Graffiti heralds gangs
By Kenneth Fine
Published in News on March 28, 2006 1:49 PM
Known throughout the gang world as the "newspaper of the streets," graffiti is a city's first sign of trouble -- and law enforcement officials say it's beginning to show up around Goldsboro.
Police Chief Tim Bell talked to City Council members about gang awareness at their March 20 work session.
He said Goldsboro doesn't currently have a gang problem, but spray-painted messages on street signs, train cars and abandoned buildings are signs gangs might be developing more of a presence in the area.
"The 2005 Governor's Crime Commission Survey found that gangs are a growing problem in North Carolina," Bell said. "You can see graffiti on signs and bridges when you're driving around. And the state's telling us that when you start to see graffiti, you know there is some gang presence."
The messages vary in meaning, he added. Some simply exist to glorify a particular gang. Others are warnings.
"Graffiti is known as the newspaper of the street," he said. "We might drive by and think nothing about it, but it means something to the gang. It could be marking territory, issuing a warning to other gangs or glorifying a gang."
But the fact that buildings and other property around the city have been marked doesn't mean the culprit was acting through a gang. In fact, the state has specific definitions of gangs and their activities, Bell said.
A gang, he said, is defined as a group of three or more individuals who commit criminal activity and have at least a common name, symbol, or color. Additionally, there are different types of gangs -- traditional and nontraditional.
"Traditional gangs are ones that have long histories and have evolved from specific organizations," Bell said. "These are very well-structured gangs. But your non-traditional gangs, and that's more about what we're seeing around here, are considered neighborhood gangs. Their name usually reflects the neighborhood they live in and their structure is very informal."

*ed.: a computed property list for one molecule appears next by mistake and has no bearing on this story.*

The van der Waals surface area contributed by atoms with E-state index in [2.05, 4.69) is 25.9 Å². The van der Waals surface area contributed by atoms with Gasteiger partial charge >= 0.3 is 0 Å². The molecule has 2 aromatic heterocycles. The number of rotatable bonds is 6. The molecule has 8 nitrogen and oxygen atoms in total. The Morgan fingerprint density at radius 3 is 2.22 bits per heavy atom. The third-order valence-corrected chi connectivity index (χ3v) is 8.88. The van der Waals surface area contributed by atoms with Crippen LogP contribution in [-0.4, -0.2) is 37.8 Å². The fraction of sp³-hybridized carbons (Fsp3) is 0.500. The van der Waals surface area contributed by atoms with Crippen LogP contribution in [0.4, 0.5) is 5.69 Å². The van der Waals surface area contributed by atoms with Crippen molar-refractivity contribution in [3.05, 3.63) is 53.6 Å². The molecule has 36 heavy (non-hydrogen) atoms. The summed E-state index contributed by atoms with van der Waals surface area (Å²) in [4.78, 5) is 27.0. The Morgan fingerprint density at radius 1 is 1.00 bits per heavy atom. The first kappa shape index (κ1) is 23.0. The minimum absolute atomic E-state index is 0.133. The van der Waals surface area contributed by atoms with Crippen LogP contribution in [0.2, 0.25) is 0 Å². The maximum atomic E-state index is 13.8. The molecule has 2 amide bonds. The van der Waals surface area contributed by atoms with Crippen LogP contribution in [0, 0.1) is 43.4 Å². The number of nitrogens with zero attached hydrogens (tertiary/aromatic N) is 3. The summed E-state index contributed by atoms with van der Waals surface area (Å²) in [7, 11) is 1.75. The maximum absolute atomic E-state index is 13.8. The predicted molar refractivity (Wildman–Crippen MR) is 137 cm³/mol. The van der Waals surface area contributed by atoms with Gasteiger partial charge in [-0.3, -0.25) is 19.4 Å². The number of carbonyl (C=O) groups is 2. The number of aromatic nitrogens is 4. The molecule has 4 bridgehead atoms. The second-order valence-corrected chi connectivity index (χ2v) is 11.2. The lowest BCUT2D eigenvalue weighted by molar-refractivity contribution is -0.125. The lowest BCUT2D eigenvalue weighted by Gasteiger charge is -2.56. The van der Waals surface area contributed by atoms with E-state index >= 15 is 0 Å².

Bell added that while many traditional gangs are feared above others, the nontraditional can be far worse, acting without foresight and purpose.
"They usually organize and act without thinking, he said. "They are undisciplined, which can make them very dangerous."
Goldsboro police are beginning to notice evidence on the street that points to group-related criminal activity, Bell added, including matching tattoos.
"We're starting to see some hand signals used on the streets," he said. "They are used as a way to communicate and put down rival gangs."
Still, Bell said there is no definitive proof that Goldsboro residents need to worry about increased gang activity in the area.
"There is no evidence that there are gangs operating in Goldsboro," he said.
But some residents, like Jamal Warner of Carolina Street, said the young boys in the neighborhood are aggressive. He fears the environment they are being raised in might lead them to gang life.
"The boys around here are always swearing and pushing each other around," he said. "They yell and scream and don't have any respect for the neighborhood. I just hope they don't end up turning to violence and stealing."
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